Students Rally for CPR Requirements

We all know that children are the future of our country and our world. Too often, we hear about the negative things that young people are doing, but a group of students in NJ are leading the way when it comes to prioritizing CPR training.

 

Christian Ventura founded the High School Association of Medical Engineers and Scientists, or HAMES, a student-based non-profit organization that supports youth in their pursuit of careers in health, medicine, and other science fields. Recently, the group unveiled the Student Samaritan Initiative, which is designed to bridge the disconnect between New Jersey state requirements and the implementation of those requirements.

 

The current New Jersey educational requirements already include a provision that high school students must be instructed in how to properly utilize cardiopulmonary resuscitation and an automatic external defibrillator for live-saving purposes. Unfortunately, whether or not this training is actually taking place is not being tracked.

 

However, HAMES has come up with a solution. The students are petitioning Legislative District 11 to develop legislation that requires students to present proof of CPR, AED, and First Aid training when they apply for a motor vehicle license. This written proof must be presented to the Motor Vehicle Commission before the road test takes place.

 

Although HAMES is a part of the public school system, the proposed changes would affect all high school students, whether they attend public, private or home schools. In order to take the road test, students would provide a signed approval document from either their school or an authorized CPR training provider that states the student has successfully completed the course.

 

In order to help students comply with this potential new requirement, HAMES plans to donate CPR classes to schools throughout every county in New Jersey. In addition to contacting the legislature, the group has also started an online petition to gain support for their plan.

 

In the United States, more than 70 percent of all cardiac emergencies occur in a person’s home. When more people are trained on how to effectively administer CPR, they can use these skills to assist their parents, grandparents, friends, and even strangers. High school students who are trained in CPR have the benefit of being ready to use these skills throughout their lives.

 

Here at In-Pulse CPR, we are passionate about the benefits that high quality CPR training can offer our schools, organizations and communities. Please contact us to learn more about how you can bring effective training to your group.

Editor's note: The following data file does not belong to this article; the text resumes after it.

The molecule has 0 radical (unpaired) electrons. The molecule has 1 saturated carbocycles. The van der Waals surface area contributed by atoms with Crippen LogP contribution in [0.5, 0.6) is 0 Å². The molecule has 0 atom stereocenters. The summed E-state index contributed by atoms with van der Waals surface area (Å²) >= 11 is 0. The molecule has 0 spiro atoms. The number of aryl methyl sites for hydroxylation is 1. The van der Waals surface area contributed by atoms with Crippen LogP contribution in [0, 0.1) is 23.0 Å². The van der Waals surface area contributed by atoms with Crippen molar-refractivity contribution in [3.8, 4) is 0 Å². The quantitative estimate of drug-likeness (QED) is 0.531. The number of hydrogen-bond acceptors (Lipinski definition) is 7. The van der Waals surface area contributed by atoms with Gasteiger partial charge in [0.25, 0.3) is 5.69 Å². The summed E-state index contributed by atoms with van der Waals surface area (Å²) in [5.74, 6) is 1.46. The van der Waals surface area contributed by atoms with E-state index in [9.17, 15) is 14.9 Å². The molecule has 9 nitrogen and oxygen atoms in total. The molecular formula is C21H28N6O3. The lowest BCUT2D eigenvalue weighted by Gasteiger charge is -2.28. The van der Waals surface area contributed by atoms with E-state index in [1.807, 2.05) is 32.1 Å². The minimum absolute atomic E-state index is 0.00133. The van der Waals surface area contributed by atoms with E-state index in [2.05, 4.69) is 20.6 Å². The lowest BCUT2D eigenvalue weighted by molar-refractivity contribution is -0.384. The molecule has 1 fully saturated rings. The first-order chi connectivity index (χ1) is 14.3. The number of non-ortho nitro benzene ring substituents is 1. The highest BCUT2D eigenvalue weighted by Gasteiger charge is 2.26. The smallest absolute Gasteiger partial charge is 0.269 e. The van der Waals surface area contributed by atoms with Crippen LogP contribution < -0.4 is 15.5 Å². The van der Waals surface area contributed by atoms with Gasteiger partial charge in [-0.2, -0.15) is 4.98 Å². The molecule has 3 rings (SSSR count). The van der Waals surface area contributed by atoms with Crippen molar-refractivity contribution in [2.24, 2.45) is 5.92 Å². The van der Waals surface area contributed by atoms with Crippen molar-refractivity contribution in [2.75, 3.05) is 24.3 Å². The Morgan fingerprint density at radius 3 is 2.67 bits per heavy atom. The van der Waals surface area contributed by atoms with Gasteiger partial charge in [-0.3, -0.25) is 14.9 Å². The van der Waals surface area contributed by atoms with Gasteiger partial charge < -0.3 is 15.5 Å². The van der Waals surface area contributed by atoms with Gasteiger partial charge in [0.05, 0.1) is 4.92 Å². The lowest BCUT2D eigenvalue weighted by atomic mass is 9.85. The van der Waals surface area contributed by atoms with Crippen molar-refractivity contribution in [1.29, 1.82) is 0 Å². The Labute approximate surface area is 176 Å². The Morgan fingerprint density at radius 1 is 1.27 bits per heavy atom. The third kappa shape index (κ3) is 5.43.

SOURCES:

 

https://www.ems1.com/ems-products/cpr-resuscitation/articles/389171048-NJ-students-stress-need-for-stricter-CPR-requirements/

 

 

http://nj1015.com/nj-students-pushing-for-stricter-cpr-requirements/

 

 

 

CPR Classes MacDill AFB

In-Pulse CPR is now offering public CPR certification classes in South Tampa. This new location is only 3 miles from the Air Force Base of MacDill.

Over the past several years we have seen an increase of students from the base at many of our other Tampa classes. By offering a site near the military compound we are looking at increasing our class attractiveness to those who work there.

Check out our class calendar

In-Pulse CPR offers classes at over a dozen sites around the Tampa Bay area. We train upwards of 1200 students every month on CPR. We offer BLS Classes with a 2-yr certification through the American Heart Association. We also offer Heartsaver First Aid and AED classes.

Terms: Navy Operational Support Center Tampa, 6th Air Mobility Wing, 6th MDG, BLS Healthcare CPR, military cpr, wingman cpr

Nursing News: Passive Leg Raising and Elevating the Head during CPR Prove to Be Beneficial

Around 275,000 people, per year, experience OHCA (out-of-hospital cardiac arrest) incidents. This finding was reported by the National Center for Biotechnology Information (NCBI) in the U.S. National Institutes of Health’s National Library of Medicine archives. This number pertains to people living in Europe.

U.S. Statistics for OHCAs

It has also been found that a large number of people experience sudden cardiac arrest (SCA) in the U.S. or OHCAs. The number in the U.S. is even greater – about 365,000 per year. Of this number, around 90% end in death. This finding was recently published in the 2018 report, Heart Disease and Stroke Statistics, published by the American Heart Association (AHA).

Passive Leg Raising

The Use of Passive Leg Raising (PLR). According to the NCBI report, the use of a passive leg raising (PLR) during cardiopulmonary resuscitation may assist in increasing the survival rates of OHCA victims. PLR during CPR has been shown to enhance cardiac preload and circulation when chest compressions are performed.

An Easy and Fast Technique

Like performing chest compressions, PLR is an easy and fast technique. Scientists have noted that the greatest benefit was experienced when PLR was performed during the early part of CPR, or prior to the first defibrillation.

Why PLR Works

A study designed to tests the use of PLR hypothetically concluded that elevation of the lower extremities during an OHCA CPR increases patient survival to one month by increasing cardiac preload and circulation to the bran and heart when chest compressions are performed.

Higher Neurological Scores

PLR may be of significant use when hands-only CPR is performed, or CPR that does not include the breaths associated with traditional CPR. One study also confirmed that using PLR during resuscitaiton resulted in higher neurological scores.